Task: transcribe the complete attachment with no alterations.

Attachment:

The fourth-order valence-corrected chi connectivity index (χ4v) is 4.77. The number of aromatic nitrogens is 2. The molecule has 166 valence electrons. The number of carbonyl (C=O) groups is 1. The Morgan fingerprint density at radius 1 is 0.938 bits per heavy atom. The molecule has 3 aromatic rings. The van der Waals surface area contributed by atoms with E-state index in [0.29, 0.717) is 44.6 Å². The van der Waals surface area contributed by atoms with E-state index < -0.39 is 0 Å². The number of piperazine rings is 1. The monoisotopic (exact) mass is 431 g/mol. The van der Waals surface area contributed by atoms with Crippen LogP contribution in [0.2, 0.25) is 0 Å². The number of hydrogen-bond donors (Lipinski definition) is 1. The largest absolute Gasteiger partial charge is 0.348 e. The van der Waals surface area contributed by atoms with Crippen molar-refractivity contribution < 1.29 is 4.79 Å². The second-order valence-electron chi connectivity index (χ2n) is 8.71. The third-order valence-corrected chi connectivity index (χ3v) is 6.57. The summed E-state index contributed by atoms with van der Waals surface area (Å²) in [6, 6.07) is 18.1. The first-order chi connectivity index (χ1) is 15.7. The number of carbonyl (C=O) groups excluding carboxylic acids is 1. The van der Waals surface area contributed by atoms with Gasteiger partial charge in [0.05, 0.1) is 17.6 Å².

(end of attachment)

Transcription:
The fourth-order valence-corrected chi connectivity index (χ4v) is 4.77. The number of aromatic nitrogens is 2. The molecule has 166 valence electrons. The number of carbonyl (C=O) groups is 1. The Morgan fingerprint density at radius 1 is 0.938 bits per heavy atom. The molecule has 3 aromatic rings. The van der Waals surface area contributed by atoms with E-state index in [0.29, 0.717) is 44.6 Å². The van der Waals surface area contributed by atoms with E-state index < -0.39 is 0 Å². The number of piperazine rings is 1. The monoisotopic (exact) mass is 431 g/mol. The van der Waals surface area contributed by atoms with Crippen LogP contribution in [0.2, 0.25) is 0 Å². The number of hydrogen-bond donors (Lipinski definition) is 1. The largest absolute Gasteiger partial charge is 0.348 e. The van der Waals surface area contributed by atoms with Crippen molar-refractivity contribution < 1.29 is 4.79 Å². The second-order valence-electron chi connectivity index (χ2n) is 8.71. The third-order valence-corrected chi connectivity index (χ3v) is 6.57. The summed E-state index contributed by atoms with van der Waals surface area (Å²) in [6, 6.07) is 18.1. The first-order chi connectivity index (χ1) is 15.7. The number of carbonyl (C=O) groups excluding carboxylic acids is 1. The van der Waals surface area contributed by atoms with Gasteiger partial charge in [0.05, 0.1) is 17.6 Å².